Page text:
In Synopsis… Research shows that most patients with mental illness in inpatient units could make treatment decisions like those with medical illnesses. However, judgment of competence is specific to each decision, making psychiatric consultation helpful in complex cases or when mental illness is present. Empirical studies show that most mentally ill inpatient patients possess the ability to make treatment decisions akin to those with physical illnesses. Psychiatric advice is beneficial in difficult instances or when mental disease is present, as each decision’s competence must be evaluated individually (Darby & Weinstock, 2018).
Ali, F., Gopi Gajera, Gowda, G. S., Preeti Srinivasa, & Mahesh Gowda. (2019). Consent in current psychiatric practice and research: An Indian perspective. Indian Journal of Psychiatry, 61(10), 667.
Bipeta, R. (2019). Legal and ethical aspects of mental health care. Indian Journal of Psychological Medicine, 41(2).
Blease, C. R., Arnott, T., Kelley, J. M., Proctor, G., Kube, T., Gaab, J., & Locher, C. (2020). Attitudes About Informed Consent: An Exploratory Qualitative Analysis of Psychotherapy Trainees. Frontiers in Psychiatry, 11(183).
California Informed Consent Form Guidelines. (2012, January 18). State of California – Department of Justice – Office of the Attorney General.
Darby, W. C., & Weinstock, R. (2018). The limits of confidentiality: Informed consent and psychotherapy. FOCUS, 16(4), 395–401.
Lamont, S., Stewart, C., & Chiarella, M. (2019). Capacity and consent: Knowledge and practice of legal and healthcare standards. Nursing Ethics, 26(1), 71–83.

Post #2

Writer: E.A
Ethical and Legal Foundations of PMHNP Care
Autonomy is associated with the patient’s capacity to make decisions concerning their own treatment. There are ethical and legal issues linked to autonomy as they concern psychiatric-mental health practice for adults and children. The ethical considerations related to the autonomy of adults include balancing good and harm as a result of coercive care intended to improve the adult patient’s mental well-being. Hem et al. (2018) indicate that promoting the individual’s best interest is the most vital justification for coercive care. Patient autonomy violation is a key element of coercion. When coercive care is used, a key ethical challenge is to evaluate the balance between causing harm and promoting good. Coercive care can promote good by leading to the improvement in the adult patient’s mental health. However, it can lead to feelings of vulnerability, lack of self-confidence, and feelings of humiliation. The legal considerations related to autonomy for adults are charges of malpractice due to imminence criteria for mental health patients subjected to involuntary hospitalization. Borecky et al. (2019) asserts that continued violation of patient autonomy through involuntary hospitalization of suicidal patients is attributed to legal pressures, with clinicians required to keep suicidal patients until they are no longer at high risk to ensure they avoid malpractice charges. Such requirements put clinicians in a highly precarious position.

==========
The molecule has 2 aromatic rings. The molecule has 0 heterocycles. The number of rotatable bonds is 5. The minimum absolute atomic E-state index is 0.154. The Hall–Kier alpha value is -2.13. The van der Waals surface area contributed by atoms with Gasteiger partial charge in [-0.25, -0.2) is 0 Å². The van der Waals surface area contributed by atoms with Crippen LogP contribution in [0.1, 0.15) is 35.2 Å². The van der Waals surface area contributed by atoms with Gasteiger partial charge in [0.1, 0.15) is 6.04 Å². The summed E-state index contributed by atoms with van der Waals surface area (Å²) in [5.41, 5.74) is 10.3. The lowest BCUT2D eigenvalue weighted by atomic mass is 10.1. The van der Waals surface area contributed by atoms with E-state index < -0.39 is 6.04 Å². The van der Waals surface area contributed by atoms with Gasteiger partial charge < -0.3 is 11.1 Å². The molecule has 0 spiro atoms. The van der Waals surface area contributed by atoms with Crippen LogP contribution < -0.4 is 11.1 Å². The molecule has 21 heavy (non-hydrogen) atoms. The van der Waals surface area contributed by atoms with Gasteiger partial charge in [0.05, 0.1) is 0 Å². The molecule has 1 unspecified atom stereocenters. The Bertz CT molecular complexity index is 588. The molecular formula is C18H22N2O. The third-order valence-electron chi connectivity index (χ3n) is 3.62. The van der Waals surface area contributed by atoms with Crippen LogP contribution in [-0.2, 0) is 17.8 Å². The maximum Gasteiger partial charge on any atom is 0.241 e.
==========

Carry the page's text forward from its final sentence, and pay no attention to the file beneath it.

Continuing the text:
The ethical consideration concerning autonomy for children and adolescents is balancing between the minor’s mental health and feelings of shame, stigma, and humiliation associated with seeking mental health services. In Maryland, minors who are 12 years and older are allowed to make decisions concerning mental health treatment. Grady et al. (2019) indicate that stigma, shame, and fear of being judged discourage minors requiring mental health treatment from seeking such services. The stigma can lead to the deterioration of the minor’s mental well-being. The legal consideration related to the issue of autonomy for children and adolescents is malpractice charges due to involuntary hospitalization of high-risk minor patients. Nyttingnes et al. (2018) indicate that adolescent patients may be subjected to coercive treatment to prevent harm to them. However, coercive care may lead to the violation of the minor’s right to autonomy, which leads to legal problems for clinicians. The information about the ethical and legal issues related to autonomy is likely to influence my clinical practice in Maryland. There is a need to involve stakeholders, including legal professionals, before making decisions about coercive care.
Borecky, A., Thomsen, C., & Dubov, A. (2019). Reweighing the ethical tradeoffs in the involuntary hospitalization of suicidal patients. The American Journal of Bioethics, 19(10), 71-83. to an external site.
Grady, M. D., Levenson, J. S., Mesias, G., Kavanagh, S., & Charles, J. (2019). “I can’t talk about that”: Stigma and fear as barriers to preventive services for minor-attracted persons. Stigma and Health, 4(4), 400. to an external site.
Hem, M. H., Gjerberg, E., Husum, T. L., & Pedersen, R. (2018). Ethical challenges when using coercion in mental healthcare: a systematic literature review. Nursing Ethics, 25(1), 92-110. to an external site.
Nyttingnes, O., Ruud, T., Norvoll, R., Rugkåsa, J., & Hanssen-Bauer, K. (2018). A cross-sectional study of experienced coercion in adolescent mental health inpatients. BMC Health Services Research, 18(1), 1-10. to an external site.